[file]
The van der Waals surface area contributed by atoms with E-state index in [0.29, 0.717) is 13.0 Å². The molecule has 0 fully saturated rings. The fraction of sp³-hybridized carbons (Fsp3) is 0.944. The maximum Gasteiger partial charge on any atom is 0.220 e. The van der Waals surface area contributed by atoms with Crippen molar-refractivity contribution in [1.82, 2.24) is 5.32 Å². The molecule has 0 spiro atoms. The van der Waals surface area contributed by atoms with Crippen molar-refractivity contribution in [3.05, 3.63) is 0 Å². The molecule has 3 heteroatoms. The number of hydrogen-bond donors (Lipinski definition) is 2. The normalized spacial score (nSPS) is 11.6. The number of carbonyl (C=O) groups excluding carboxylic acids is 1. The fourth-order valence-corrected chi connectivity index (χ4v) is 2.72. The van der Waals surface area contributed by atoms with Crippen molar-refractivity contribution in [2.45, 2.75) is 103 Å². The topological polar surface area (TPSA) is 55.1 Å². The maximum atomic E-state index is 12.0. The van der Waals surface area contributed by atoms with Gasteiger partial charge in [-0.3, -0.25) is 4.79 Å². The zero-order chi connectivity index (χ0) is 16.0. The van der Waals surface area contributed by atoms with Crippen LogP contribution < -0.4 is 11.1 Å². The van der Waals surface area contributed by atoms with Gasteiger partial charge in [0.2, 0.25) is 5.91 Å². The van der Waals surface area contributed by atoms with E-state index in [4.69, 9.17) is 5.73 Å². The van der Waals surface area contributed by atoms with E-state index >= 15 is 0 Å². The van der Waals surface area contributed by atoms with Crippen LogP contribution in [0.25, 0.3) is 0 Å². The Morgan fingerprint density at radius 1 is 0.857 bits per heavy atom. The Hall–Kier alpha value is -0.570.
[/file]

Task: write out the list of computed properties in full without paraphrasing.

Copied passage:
The van der Waals surface area contributed by atoms with E-state index in [0.29, 0.717) is 13.0 Å². The molecule has 0 fully saturated rings. The fraction of sp³-hybridized carbons (Fsp3) is 0.944. The maximum Gasteiger partial charge on any atom is 0.220 e. The van der Waals surface area contributed by atoms with Crippen molar-refractivity contribution in [1.82, 2.24) is 5.32 Å². The molecule has 0 spiro atoms. The van der Waals surface area contributed by atoms with Crippen molar-refractivity contribution in [3.05, 3.63) is 0 Å². The molecule has 3 heteroatoms. The number of hydrogen-bond donors (Lipinski definition) is 2. The normalized spacial score (nSPS) is 11.6. The number of carbonyl (C=O) groups excluding carboxylic acids is 1. The fourth-order valence-corrected chi connectivity index (χ4v) is 2.72. The van der Waals surface area contributed by atoms with Crippen molar-refractivity contribution in [2.45, 2.75) is 103 Å². The topological polar surface area (TPSA) is 55.1 Å². The maximum atomic E-state index is 12.0. The van der Waals surface area contributed by atoms with Gasteiger partial charge in [-0.3, -0.25) is 4.79 Å². The zero-order chi connectivity index (χ0) is 16.0. The van der Waals surface area contributed by atoms with Crippen LogP contribution < -0.4 is 11.1 Å². The van der Waals surface area contributed by atoms with Gasteiger partial charge in [0.2, 0.25) is 5.91 Å². The van der Waals surface area contributed by atoms with E-state index in [4.69, 9.17) is 5.73 Å². The van der Waals surface area contributed by atoms with E-state index >= 15 is 0 Å². The van der Waals surface area contributed by atoms with Crippen LogP contribution in [0.25, 0.3) is 0 Å². The Morgan fingerprint density at radius 1 is 0.857 bits per heavy atom. The Hall–Kier alpha value is -0.570.